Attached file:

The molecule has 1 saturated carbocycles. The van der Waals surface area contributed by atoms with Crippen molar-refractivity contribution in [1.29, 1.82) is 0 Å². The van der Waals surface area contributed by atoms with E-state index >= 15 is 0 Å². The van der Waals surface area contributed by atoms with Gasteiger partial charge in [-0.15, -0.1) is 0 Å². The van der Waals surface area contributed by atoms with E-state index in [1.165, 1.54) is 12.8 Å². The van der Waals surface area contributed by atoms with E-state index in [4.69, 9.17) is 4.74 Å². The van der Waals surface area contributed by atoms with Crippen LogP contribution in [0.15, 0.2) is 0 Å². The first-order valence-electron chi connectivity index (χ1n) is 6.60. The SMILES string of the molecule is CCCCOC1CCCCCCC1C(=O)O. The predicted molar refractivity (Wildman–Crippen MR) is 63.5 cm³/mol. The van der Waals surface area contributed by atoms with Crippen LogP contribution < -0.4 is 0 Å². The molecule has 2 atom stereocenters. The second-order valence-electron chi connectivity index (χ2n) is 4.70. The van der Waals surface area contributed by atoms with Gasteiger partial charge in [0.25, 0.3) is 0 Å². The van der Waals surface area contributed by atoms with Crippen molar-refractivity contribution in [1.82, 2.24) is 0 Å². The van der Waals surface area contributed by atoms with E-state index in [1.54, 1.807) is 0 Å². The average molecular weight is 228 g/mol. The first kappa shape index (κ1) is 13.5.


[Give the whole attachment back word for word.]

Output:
The molecule has 1 saturated carbocycles. The van der Waals surface area contributed by atoms with Crippen molar-refractivity contribution in [1.29, 1.82) is 0 Å². The van der Waals surface area contributed by atoms with E-state index >= 15 is 0 Å². The van der Waals surface area contributed by atoms with Gasteiger partial charge in [-0.15, -0.1) is 0 Å². The van der Waals surface area contributed by atoms with E-state index in [1.165, 1.54) is 12.8 Å². The van der Waals surface area contributed by atoms with E-state index in [4.69, 9.17) is 4.74 Å². The van der Waals surface area contributed by atoms with Crippen LogP contribution in [0.15, 0.2) is 0 Å². The first-order valence-electron chi connectivity index (χ1n) is 6.60. The SMILES string of the molecule is CCCCOC1CCCCCCC1C(=O)O. The predicted molar refractivity (Wildman–Crippen MR) is 63.5 cm³/mol. The van der Waals surface area contributed by atoms with Crippen LogP contribution < -0.4 is 0 Å². The molecule has 2 atom stereocenters. The second-order valence-electron chi connectivity index (χ2n) is 4.70. The van der Waals surface area contributed by atoms with Gasteiger partial charge in [0.25, 0.3) is 0 Å². The van der Waals surface area contributed by atoms with Crippen molar-refractivity contribution in [1.82, 2.24) is 0 Å². The van der Waals surface area contributed by atoms with E-state index in [1.54, 1.807) is 0 Å². The average molecular weight is 228 g/mol. The first kappa shape index (κ1) is 13.5.